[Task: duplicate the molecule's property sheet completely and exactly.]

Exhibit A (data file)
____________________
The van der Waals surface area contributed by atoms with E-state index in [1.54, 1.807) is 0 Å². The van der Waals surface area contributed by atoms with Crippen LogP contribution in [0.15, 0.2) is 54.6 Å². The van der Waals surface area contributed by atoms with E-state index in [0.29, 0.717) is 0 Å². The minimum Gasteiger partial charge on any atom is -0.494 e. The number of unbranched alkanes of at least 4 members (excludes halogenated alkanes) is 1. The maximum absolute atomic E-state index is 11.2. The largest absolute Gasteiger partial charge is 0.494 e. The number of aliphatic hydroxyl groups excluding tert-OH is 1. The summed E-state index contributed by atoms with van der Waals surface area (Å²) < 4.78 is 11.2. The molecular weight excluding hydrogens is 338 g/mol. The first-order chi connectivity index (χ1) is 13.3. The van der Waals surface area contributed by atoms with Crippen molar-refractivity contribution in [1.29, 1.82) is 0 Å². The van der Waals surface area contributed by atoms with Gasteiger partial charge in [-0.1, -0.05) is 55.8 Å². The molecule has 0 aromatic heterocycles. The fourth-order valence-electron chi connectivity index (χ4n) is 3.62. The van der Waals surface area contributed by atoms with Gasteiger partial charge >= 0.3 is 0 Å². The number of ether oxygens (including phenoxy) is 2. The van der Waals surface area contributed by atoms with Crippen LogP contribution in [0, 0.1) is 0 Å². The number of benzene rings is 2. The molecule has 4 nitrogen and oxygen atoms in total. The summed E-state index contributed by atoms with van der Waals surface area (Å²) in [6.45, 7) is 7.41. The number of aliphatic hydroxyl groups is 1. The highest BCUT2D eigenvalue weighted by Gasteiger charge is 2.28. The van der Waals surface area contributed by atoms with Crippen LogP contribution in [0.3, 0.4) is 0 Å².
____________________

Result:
The van der Waals surface area contributed by atoms with E-state index in [1.54, 1.807) is 0 Å². The van der Waals surface area contributed by atoms with Crippen LogP contribution in [0.15, 0.2) is 54.6 Å². The van der Waals surface area contributed by atoms with E-state index in [0.29, 0.717) is 0 Å². The minimum Gasteiger partial charge on any atom is -0.494 e. The number of unbranched alkanes of at least 4 members (excludes halogenated alkanes) is 1. The maximum absolute atomic E-state index is 11.2. The largest absolute Gasteiger partial charge is 0.494 e. The number of aliphatic hydroxyl groups excluding tert-OH is 1. The summed E-state index contributed by atoms with van der Waals surface area (Å²) < 4.78 is 11.2. The molecular weight excluding hydrogens is 338 g/mol. The first-order chi connectivity index (χ1) is 13.3. The van der Waals surface area contributed by atoms with Crippen molar-refractivity contribution in [1.29, 1.82) is 0 Å². The van der Waals surface area contributed by atoms with Gasteiger partial charge in [-0.1, -0.05) is 55.8 Å². The molecule has 0 aromatic heterocycles. The fourth-order valence-electron chi connectivity index (χ4n) is 3.62. The van der Waals surface area contributed by atoms with Gasteiger partial charge >= 0.3 is 0 Å². The number of ether oxygens (including phenoxy) is 2. The van der Waals surface area contributed by atoms with Crippen LogP contribution in [0, 0.1) is 0 Å². The number of benzene rings is 2. The molecule has 4 nitrogen and oxygen atoms in total. The summed E-state index contributed by atoms with van der Waals surface area (Å²) in [6.45, 7) is 7.41. The number of aliphatic hydroxyl groups is 1. The highest BCUT2D eigenvalue weighted by Gasteiger charge is 2.28. The van der Waals surface area contributed by atoms with Crippen LogP contribution in [0.3, 0.4) is 0 Å².